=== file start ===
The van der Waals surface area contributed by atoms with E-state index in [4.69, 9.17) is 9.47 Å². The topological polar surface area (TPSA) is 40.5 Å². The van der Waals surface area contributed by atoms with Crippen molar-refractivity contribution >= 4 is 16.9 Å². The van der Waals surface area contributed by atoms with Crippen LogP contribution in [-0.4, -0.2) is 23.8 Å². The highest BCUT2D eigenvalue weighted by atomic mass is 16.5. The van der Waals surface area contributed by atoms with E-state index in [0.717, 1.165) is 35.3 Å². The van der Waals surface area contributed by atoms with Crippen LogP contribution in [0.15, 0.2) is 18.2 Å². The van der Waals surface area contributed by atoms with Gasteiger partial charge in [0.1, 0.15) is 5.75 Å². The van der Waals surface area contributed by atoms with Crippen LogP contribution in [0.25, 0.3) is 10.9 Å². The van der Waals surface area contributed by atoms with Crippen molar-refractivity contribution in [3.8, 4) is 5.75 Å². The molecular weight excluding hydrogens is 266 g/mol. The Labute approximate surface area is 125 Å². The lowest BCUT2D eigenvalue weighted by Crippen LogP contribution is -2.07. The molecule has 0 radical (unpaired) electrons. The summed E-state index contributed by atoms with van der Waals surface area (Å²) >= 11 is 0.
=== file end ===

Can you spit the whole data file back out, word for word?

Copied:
The van der Waals surface area contributed by atoms with E-state index in [4.69, 9.17) is 9.47 Å². The topological polar surface area (TPSA) is 40.5 Å². The van der Waals surface area contributed by atoms with Crippen molar-refractivity contribution >= 4 is 16.9 Å². The van der Waals surface area contributed by atoms with Crippen LogP contribution in [-0.4, -0.2) is 23.8 Å². The highest BCUT2D eigenvalue weighted by atomic mass is 16.5. The van der Waals surface area contributed by atoms with E-state index in [0.717, 1.165) is 35.3 Å². The van der Waals surface area contributed by atoms with Crippen LogP contribution in [0.15, 0.2) is 18.2 Å². The van der Waals surface area contributed by atoms with Gasteiger partial charge in [0.1, 0.15) is 5.75 Å². The van der Waals surface area contributed by atoms with Crippen LogP contribution in [0.25, 0.3) is 10.9 Å². The van der Waals surface area contributed by atoms with Crippen molar-refractivity contribution in [3.8, 4) is 5.75 Å². The molecular weight excluding hydrogens is 266 g/mol. The Labute approximate surface area is 125 Å². The lowest BCUT2D eigenvalue weighted by Crippen LogP contribution is -2.07. The molecule has 0 radical (unpaired) electrons. The summed E-state index contributed by atoms with van der Waals surface area (Å²) >= 11 is 0.